Special forces take interest in Israeli tiltrotor electric UAV

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Special forces are taking interest in a new 65kg electric-powered Israeli tiltrotor unmanned aerial vehicle (UAV). The Israel Aerospace Industries (IAI) Panther, debuted to the public yesterday, features three “ultra-quiet” electrical motors, one on each wing and a third, facing upward, on the rear fuselage.

British online aviation journal Flight International reports the company told it the vehicle is being evaluated by non-Israeli “special forces” but did specify national origin or numbers. The new design is currently on display at a land forces conference in Latrun, central Israel, that ends tomorrow.

IAI says in a statement that the “Panther combines the flight capabilities of an airplane with helicopter-like hovering, a tilt-rotor propeller, and a fixed wing vertical takeoff and landing system, which enable a runway-free takeoff and landing on an unprepared area…”

An automatic flight control system controls the transitions between the hovering takeoff phase to forward flight, and vice versa, before landing. The Panther takes off and lands automatically “by a simple click of the operator console”, thus eliminating the need for an external pilot, the statement added.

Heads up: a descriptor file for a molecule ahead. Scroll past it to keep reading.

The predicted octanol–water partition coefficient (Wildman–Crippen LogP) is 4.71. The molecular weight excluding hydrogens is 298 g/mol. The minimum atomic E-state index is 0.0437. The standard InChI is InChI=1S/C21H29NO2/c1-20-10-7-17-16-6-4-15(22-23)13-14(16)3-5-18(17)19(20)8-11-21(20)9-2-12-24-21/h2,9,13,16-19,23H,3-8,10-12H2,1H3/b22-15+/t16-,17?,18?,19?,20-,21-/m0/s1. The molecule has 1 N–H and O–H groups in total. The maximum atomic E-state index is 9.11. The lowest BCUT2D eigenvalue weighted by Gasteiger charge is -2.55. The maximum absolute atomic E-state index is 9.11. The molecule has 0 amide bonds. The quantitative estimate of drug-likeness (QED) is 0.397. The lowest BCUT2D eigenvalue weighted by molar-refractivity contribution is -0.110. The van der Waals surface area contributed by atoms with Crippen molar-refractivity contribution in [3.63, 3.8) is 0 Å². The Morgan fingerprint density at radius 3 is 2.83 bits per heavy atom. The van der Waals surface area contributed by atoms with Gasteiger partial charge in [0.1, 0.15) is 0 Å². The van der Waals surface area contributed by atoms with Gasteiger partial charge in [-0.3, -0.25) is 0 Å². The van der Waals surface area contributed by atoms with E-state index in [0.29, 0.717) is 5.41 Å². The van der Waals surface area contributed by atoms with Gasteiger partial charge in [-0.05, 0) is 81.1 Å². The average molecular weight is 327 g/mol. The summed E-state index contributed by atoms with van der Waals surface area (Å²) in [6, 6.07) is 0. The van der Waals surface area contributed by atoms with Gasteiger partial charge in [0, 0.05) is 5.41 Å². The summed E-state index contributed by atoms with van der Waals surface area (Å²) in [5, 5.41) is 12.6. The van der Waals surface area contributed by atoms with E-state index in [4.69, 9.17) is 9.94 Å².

Itzhak Nissan, President and CEO of IAI, added that the “Panther’s intelligence, surveillance, and reconnaissance capabilities, along with its effective use of changing flight dynamics, make it a unique and invaluable asset on the tactical battlefield for the Israel Defense Forces and for foreign customers. We consider the innovative technology used in this system to be ground-breaking.”

The Panther can loiter for approximately six hours at an altitude of up to 10,000 feet, with a radius of operation of over 60 km. It carries IAI’s Mini-POP (Plug-in Optronic Payload) – a day/night stabilised camera with a laser range finder, pointer or laser designator.

The Panther control station, transported on a midsize vehicle, can store up to three aircraft, as well as the ground data link, the support equipment and spare parts. Two operators control the mission using two fully redundant identical consoles, the statement continued.

IAI says a smaller version of the tilt-rotor UAV, the Mini-Panther, which weighs up to 12kg and can loiter for approximately two hours is also on the way. The Mini Panther system includes two planes and a command and control unit, and is carried in backpacks by two soldiers.



Both platforms, designed to be automatic, can be controlled by one operator, while the command and control station has two operators to control the station and oversee the mission. IAI hopes the Panther will be operational by next year.